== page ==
Ask Madison: What Do Employees Really Want?

March 31, 2022
| ByMadison

Salary aside, here are 4 expectations that top the list of what employees want at work.

To reaffirm the value of their teams, and to attract new members, one of the most important things an organization can do is listen.

One study suggests that 4 out of 5 employees feel their voices aren’t heard equally at work. It’s high-past time to fix that! To have an engaged, and present workforce, we must truly listen to what workers find as the most valuable aspects of their work life. And then act accordingly.

Combine industry stats along with internal team data to build your EVP and lay the foundation of your employee rewards and recognition.

Numerous studies are available that indicate the benefits and attributes that employees and candidates find most appealing. Use this information as a benchmark and as a starting point to soliciting feedback.

In conjunction with the data, it’s most important to drill down into the nuances of what employees want in a company-wide rewards and recognition program. This can be accomplished in different ways:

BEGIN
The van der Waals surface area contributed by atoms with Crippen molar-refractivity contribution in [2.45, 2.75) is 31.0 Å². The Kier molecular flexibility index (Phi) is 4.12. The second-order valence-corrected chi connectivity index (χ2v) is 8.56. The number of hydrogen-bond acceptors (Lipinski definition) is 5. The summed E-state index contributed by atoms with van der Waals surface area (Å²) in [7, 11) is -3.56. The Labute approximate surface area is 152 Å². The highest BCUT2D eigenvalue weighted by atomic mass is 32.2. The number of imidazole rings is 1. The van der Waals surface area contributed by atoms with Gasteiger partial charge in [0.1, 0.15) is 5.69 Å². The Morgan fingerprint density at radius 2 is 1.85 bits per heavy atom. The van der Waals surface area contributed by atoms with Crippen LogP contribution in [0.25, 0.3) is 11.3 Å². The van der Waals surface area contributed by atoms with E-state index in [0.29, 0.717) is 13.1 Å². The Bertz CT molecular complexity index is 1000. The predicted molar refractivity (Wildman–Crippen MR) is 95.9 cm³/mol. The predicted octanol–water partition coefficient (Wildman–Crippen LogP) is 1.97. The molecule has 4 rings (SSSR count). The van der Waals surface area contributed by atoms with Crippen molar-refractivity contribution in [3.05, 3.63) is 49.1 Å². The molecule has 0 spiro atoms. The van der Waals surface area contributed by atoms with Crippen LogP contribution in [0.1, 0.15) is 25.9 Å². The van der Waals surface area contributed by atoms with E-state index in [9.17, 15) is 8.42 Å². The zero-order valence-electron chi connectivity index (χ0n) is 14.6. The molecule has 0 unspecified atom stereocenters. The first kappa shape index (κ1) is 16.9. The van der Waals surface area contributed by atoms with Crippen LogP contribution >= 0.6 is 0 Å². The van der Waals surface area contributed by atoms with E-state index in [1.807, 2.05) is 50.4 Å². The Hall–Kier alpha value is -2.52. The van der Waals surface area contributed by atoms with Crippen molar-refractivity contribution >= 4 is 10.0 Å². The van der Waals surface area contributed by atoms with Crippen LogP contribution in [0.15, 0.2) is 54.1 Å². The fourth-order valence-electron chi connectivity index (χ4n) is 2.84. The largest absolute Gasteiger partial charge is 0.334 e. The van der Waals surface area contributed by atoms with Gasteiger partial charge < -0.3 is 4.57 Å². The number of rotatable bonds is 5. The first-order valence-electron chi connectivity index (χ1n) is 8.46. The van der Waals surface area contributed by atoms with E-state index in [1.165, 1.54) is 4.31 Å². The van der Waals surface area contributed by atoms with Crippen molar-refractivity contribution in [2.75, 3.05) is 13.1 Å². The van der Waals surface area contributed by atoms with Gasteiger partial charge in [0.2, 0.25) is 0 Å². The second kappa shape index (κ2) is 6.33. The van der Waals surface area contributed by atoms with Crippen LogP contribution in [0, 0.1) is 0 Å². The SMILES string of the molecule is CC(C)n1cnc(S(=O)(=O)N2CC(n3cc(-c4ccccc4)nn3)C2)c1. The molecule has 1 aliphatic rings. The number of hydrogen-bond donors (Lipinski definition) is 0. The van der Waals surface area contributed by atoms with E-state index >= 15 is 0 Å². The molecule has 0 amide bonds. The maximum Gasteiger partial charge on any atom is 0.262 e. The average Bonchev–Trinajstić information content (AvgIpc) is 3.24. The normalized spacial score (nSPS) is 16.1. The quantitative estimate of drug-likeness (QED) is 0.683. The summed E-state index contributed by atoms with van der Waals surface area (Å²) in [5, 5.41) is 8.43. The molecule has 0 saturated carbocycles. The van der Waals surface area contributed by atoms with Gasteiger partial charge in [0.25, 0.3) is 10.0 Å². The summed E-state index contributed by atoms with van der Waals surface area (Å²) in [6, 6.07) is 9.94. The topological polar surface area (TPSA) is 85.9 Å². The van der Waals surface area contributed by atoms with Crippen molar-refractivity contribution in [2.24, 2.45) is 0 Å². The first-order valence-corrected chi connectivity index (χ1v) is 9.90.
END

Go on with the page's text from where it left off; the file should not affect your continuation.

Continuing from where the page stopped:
• A company-wide survey with specific questions on what they value
  • Company forums and discussion groups
  • The old-fashioned suggestion box!

Whichever method you choose, what’s important is that you are asking the team to provide feedback and then using this feedback along with studied evidence to craft a well-balanced and comprehensive program.


Bridging the data into tangible deliverables for rewards and recognition.

What’s valuable to employees often envelopes both the elements of a company benefits package as well as your employee rewards and recognition resource. Although closely aligned, they are not one in the same. Be mindful to not replace one with the other – a health insurance plan is not a rewards program. However, a rewards and recognition program can certainly complement a focus on employee health, and can support other valuable benefits as well.